Can Intel Keep Its Footing in Technology’s Changing Landscape?
Intel’s competitive advantage
Intel (INTC) has been a dominant name in the technology industry for a very long time, holding a strong position in the PC (personal computer) and data center processor markets. Since 1968, when it was founded, Intel has become a semiconductor giant with several competitive advantages.
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Intel has been paying uninterrupted dividends for the past 25 years thanks to its profits and cash flow. Its leading position in the PC and server space and advanced technology allow it to charge a premium price for its processors.
As we move towards smaller chips, the cost of building leading-edge manufacturing facilities increases. Smaller process nodes improve performance and reduce chips’ costs and power consumption. The high cost of developing and building these nodes creates a major entry barrier and prevents many companies from competing with Intel, which has been enjoying a manufacturing technology advantage over others for a long time. However, Samsung’s (SSNLF) and TSMC’s (TSM) foundries are catching up on manufacturing process nodes.
To compete with Intel, competitors must spend huge sums on manufacturing plants and R&D (research and development). Moreover, competitors and new entrants have to compete with Intel’s strong reputation. According to Forbes’s 2017 list of the world’s most valuable brands, Intel is ranked 14th and carries a brand value of $31.4 billion.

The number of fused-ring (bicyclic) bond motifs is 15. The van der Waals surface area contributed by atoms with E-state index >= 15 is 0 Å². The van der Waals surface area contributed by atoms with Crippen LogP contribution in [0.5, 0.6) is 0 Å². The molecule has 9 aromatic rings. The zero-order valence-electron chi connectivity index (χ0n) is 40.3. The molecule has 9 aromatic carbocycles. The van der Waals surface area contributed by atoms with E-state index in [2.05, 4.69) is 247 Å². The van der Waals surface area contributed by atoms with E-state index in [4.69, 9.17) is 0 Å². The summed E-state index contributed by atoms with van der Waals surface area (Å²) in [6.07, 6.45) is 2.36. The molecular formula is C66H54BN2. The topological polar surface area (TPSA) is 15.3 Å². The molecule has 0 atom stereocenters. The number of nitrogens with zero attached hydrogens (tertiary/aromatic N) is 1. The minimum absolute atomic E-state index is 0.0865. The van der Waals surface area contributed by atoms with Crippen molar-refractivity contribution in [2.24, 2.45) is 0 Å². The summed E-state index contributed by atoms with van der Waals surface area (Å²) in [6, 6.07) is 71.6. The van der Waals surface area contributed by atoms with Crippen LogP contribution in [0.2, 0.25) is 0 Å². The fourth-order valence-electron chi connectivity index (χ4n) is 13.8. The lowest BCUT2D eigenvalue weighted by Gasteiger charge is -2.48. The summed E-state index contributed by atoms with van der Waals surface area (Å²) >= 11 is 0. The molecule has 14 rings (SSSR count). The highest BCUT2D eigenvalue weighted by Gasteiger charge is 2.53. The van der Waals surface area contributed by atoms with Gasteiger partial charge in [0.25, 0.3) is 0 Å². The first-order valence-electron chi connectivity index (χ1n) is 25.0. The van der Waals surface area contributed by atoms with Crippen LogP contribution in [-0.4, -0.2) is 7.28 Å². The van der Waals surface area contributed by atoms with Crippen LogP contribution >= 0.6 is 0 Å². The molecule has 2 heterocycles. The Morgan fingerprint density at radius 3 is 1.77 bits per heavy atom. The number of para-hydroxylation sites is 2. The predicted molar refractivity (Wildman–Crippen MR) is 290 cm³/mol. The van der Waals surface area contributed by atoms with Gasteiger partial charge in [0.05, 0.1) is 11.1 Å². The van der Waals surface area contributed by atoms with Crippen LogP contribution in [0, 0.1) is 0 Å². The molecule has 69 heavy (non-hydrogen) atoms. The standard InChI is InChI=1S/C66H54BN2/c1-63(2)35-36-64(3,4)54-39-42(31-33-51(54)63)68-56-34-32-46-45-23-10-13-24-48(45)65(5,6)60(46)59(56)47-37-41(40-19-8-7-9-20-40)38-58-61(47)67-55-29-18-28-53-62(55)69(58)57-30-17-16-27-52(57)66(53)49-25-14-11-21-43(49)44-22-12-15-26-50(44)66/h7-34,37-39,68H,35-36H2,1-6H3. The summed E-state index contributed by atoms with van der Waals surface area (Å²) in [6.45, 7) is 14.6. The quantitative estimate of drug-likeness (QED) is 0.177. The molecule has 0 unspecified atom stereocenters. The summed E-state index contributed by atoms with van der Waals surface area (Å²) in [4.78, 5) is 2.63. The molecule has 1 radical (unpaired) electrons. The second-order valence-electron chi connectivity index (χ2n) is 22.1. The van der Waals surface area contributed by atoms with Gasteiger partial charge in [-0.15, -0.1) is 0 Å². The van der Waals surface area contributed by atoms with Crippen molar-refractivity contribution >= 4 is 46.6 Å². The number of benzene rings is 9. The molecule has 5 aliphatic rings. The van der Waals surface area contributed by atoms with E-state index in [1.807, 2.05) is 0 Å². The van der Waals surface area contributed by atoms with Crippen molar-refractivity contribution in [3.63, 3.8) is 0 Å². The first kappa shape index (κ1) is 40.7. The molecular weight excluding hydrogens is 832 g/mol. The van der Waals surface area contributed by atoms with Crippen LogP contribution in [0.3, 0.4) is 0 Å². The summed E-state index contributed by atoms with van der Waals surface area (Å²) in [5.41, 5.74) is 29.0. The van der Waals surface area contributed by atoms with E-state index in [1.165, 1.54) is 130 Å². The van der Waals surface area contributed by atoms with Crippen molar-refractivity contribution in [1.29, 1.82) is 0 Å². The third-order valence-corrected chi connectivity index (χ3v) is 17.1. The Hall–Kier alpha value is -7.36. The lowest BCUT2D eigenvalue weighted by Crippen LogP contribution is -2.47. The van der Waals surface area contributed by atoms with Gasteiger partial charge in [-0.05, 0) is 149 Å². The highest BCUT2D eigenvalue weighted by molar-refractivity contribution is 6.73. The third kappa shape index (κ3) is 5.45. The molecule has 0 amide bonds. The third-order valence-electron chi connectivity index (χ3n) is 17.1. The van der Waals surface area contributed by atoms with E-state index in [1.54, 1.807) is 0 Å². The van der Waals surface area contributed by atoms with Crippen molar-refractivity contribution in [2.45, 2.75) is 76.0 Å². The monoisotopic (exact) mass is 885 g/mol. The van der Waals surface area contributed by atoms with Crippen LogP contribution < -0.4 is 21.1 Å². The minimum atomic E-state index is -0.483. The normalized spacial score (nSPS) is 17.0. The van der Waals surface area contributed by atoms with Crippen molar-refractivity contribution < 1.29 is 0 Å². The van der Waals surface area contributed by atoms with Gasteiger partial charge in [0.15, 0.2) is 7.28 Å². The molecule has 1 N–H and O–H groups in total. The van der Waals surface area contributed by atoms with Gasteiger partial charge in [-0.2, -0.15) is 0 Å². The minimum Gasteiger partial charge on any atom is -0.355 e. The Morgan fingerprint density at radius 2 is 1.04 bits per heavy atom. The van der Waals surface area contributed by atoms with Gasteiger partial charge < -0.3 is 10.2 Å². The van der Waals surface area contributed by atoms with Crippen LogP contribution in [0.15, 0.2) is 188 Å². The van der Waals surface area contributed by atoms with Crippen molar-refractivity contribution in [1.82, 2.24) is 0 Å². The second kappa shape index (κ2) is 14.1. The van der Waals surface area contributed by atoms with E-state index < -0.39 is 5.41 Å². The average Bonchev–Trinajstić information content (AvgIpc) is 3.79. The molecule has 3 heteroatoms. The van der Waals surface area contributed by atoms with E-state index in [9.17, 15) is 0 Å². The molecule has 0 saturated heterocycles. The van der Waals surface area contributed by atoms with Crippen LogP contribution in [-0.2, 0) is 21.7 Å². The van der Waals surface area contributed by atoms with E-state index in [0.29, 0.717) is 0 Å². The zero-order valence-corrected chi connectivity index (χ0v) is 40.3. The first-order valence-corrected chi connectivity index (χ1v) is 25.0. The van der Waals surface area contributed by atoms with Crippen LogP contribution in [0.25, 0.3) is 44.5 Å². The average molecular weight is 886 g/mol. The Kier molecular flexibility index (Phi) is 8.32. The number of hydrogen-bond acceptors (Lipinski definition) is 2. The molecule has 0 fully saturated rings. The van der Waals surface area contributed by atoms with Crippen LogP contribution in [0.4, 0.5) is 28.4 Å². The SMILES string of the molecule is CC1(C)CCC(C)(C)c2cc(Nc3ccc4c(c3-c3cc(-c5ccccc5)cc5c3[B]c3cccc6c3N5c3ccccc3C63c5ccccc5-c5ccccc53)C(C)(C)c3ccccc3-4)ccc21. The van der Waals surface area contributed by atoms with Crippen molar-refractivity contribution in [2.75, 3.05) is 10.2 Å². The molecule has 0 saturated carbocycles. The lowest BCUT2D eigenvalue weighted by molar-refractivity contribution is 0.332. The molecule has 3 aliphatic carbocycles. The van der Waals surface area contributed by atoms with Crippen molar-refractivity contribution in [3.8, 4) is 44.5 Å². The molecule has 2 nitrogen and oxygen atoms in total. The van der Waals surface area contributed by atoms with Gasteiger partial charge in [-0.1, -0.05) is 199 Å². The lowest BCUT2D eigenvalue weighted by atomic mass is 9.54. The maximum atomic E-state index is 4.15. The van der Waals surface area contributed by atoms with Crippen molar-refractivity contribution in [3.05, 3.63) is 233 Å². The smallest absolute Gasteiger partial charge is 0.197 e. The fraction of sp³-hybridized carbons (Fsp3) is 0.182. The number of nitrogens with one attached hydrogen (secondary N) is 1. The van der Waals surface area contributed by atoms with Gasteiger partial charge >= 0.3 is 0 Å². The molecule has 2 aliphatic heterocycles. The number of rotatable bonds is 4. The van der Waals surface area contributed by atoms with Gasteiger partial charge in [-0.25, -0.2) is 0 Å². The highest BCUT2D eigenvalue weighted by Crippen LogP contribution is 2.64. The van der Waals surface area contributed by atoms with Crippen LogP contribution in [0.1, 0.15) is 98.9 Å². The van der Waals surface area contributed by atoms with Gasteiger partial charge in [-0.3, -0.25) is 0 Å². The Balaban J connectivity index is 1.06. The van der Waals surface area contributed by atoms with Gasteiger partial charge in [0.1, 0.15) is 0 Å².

Advanced manufacturing technology, economies of scale, and premium pricing have helped Intel create a powerful surrounding ecosystem, with the only competitor being Advanced Micro Devices (AMD). Whereas AMD has struggled for years to compete with Intel in the PC and server space, it now seems to have gained traction with its Ryzen CPU (central processing unit). While Ryzen has helped AMD gain some market share, Intel remains the leader in the PC and server processor markets.
Changing times reduce Intel’s competitiveness
However, the industry is shifting away from PCs towards the IoT (Internet of Things) and AI (artificial intelligence). NVIDIA (NVDA) is at the forefront of this technology. Even Intel is transitioning to the new data-centric world, where the competition is fierce and every company has a shot at market share.
Intel is changing with the technology shift by leveraging its PC and server technology to tap the AI and IoT opportunities. In the last two years, it has made two of its biggest acquisitions, Altera and Mobileye, to grow in the AI and autonomous car markets. In this series, we’ll see if Intel can maintain its dominance in the semiconductor space amid the technology shift.